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Peter Vogel          

When I build an application, I need two pieces of information first: a database design and a list of user scenarios. You’re probably pretty clear on what a database design is but may be unfamiliar with what a user scenario is. A user scenario is some activity that’s important to the user and that will require the use of my application. A scenario is not “Updating the sales order header”; a scenario is “Creating a sales order.”

Once I have a list of scenarios, I can develop a user interface. I know that I’ve said this before, but here it is again: A user interface isn’t driven by the application’s data design or the application’s object model. A user interface is driven entirely by the way that the users carry out their activities. Only my users can tell me this.

On many occasions, I’ve been tempted to write a UI that reflects the way I think users should do their jobs. I’ve come to recognize that this is a fundamentally stupid thing to do. The users have been doing their jobs for a very long time—it would be the ultimate case of hubris for me to come in, spend a few days or weeks analyzing the application, and assume that I know a better way of doing their jobs. Certainly, I can bring to the table a fresh viewpoint and knowledge of what software can do. This lets me help my users to understand their scenarios. But, in the end, they are the users’ scenarios, not mine. The users have to live with the application; I do not.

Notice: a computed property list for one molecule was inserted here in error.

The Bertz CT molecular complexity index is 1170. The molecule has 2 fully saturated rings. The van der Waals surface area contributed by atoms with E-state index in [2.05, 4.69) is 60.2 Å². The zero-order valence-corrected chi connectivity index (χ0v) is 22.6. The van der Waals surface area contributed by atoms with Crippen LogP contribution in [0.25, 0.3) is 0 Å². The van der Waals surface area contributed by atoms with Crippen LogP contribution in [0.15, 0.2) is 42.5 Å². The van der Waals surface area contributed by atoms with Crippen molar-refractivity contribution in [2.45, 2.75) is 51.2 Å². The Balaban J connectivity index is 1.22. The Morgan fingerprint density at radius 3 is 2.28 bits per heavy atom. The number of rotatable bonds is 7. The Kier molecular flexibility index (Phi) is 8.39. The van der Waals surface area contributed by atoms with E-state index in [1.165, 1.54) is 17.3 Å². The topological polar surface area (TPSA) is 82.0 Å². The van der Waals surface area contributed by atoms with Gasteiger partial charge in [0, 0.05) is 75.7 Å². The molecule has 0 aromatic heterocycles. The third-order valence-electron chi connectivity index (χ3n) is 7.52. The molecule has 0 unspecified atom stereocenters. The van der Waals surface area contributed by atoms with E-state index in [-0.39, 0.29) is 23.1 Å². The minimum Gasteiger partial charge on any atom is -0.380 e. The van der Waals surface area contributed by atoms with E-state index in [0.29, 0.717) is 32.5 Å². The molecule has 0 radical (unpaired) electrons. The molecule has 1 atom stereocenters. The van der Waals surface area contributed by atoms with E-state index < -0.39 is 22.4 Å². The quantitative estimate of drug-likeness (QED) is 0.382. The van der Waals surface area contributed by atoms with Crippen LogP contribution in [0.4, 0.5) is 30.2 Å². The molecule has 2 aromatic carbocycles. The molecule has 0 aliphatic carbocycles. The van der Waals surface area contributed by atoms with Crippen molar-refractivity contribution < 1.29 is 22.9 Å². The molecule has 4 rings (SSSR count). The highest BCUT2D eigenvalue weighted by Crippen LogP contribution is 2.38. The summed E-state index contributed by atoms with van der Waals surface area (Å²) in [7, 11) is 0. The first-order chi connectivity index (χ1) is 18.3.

With the database design and the user interface design determined, I’ve nailed down what I think of as the two ends of my application. These two constraints limit the range of the errors that I can make and help ensure that I do the right things. It’s only after I’ve nailed down these two constraints that I start to develop other aspects of my application (for example, an object model, a services model, a factoring of functionality, and so forth).

But this is only the beginning: My users’ scenarios control much of what I do. For instance, if my application has a reporting component, those reports are driven by the users’ scenarios. To design an effective report, I have to know how the users will use the information—the users’ scenario for using the report. In many applications, reports seem designed to demonstrate how much data is stored in the system rather than to help the users make a decision. I’ve seen many reports where the only information used by the reader was a total at the end of the report. The usefulness of scenarios crops up in many other places. When I write a user manual, it’s the users’ scenarios that control the structure of that manual. Many unfortunate user manuals are “forms-based.” The author of the manual takes a form and systematically describes every control on the form. The manual’s author seems to believe that the user comes into work thinking, “I wonder what that checkbox in the lower left-hand corner of the Return-To-Sender form does?” As developers, we frequently do ask those kinds of questions. Our users do not.

Users ask questions like, “How do I return goods to the sender?” In other words, the scenario for using a manual is a user looking for a chapter called “Returning Goods to the Sender.” To support that scenario, I use a “scenario-based” approach to writing a user manual. Before the users can ask a question about anything on a form, they have to know what form to use and a formsbased approach doesn’t handle that. When you think about it, any control on any form is only interesting to a user in the way that it supports the user’s scenario.

So take a look at your user manuals. If your users wanted to know how to do something, could they open your manual or Help system and find out how to do it? Or do they have to know “how to do it” before they can find the information that they need?


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